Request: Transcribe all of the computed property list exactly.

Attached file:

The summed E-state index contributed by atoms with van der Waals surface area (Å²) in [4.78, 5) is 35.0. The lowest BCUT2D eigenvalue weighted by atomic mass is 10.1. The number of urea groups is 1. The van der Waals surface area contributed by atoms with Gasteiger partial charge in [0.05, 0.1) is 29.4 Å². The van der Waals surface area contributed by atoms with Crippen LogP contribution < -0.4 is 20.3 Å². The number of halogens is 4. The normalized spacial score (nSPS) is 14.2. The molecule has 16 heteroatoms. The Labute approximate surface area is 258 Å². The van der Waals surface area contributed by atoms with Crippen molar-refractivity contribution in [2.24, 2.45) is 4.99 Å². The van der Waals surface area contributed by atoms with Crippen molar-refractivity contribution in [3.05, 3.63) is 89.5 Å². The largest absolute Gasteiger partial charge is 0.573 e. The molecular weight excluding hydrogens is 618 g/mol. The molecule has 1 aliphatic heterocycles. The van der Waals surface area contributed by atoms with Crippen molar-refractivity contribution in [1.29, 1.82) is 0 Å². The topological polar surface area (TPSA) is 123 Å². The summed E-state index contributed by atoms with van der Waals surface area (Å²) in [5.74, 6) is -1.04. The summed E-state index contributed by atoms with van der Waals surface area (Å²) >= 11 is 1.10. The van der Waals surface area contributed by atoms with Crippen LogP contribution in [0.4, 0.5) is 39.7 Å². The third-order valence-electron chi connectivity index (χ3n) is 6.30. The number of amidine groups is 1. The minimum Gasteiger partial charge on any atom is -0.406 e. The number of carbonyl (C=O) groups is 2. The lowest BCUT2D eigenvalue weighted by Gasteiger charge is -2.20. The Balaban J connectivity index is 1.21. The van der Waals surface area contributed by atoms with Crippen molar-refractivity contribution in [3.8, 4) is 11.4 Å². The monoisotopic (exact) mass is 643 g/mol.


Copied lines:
The summed E-state index contributed by atoms with van der Waals surface area (Å²) in [4.78, 5) is 35.0. The lowest BCUT2D eigenvalue weighted by atomic mass is 10.1. The number of urea groups is 1. The van der Waals surface area contributed by atoms with Gasteiger partial charge in [0.05, 0.1) is 29.4 Å². The van der Waals surface area contributed by atoms with Crippen LogP contribution < -0.4 is 20.3 Å². The number of halogens is 4. The normalized spacial score (nSPS) is 14.2. The molecule has 16 heteroatoms. The Labute approximate surface area is 258 Å². The van der Waals surface area contributed by atoms with Crippen molar-refractivity contribution in [2.24, 2.45) is 4.99 Å². The van der Waals surface area contributed by atoms with Crippen molar-refractivity contribution in [3.05, 3.63) is 89.5 Å². The largest absolute Gasteiger partial charge is 0.573 e. The molecular weight excluding hydrogens is 618 g/mol. The molecule has 1 aliphatic heterocycles. The van der Waals surface area contributed by atoms with Crippen molar-refractivity contribution in [1.29, 1.82) is 0 Å². The topological polar surface area (TPSA) is 123 Å². The summed E-state index contributed by atoms with van der Waals surface area (Å²) in [5.74, 6) is -1.04. The summed E-state index contributed by atoms with van der Waals surface area (Å²) >= 11 is 1.10. The van der Waals surface area contributed by atoms with Crippen LogP contribution in [0.4, 0.5) is 39.7 Å². The third-order valence-electron chi connectivity index (χ3n) is 6.30. The number of amidine groups is 1. The minimum Gasteiger partial charge on any atom is -0.406 e. The number of carbonyl (C=O) groups is 2. The lowest BCUT2D eigenvalue weighted by Gasteiger charge is -2.20. The Balaban J connectivity index is 1.21. The van der Waals surface area contributed by atoms with Crippen molar-refractivity contribution in [3.8, 4) is 11.4 Å². The monoisotopic (exact) mass is 643 g/mol.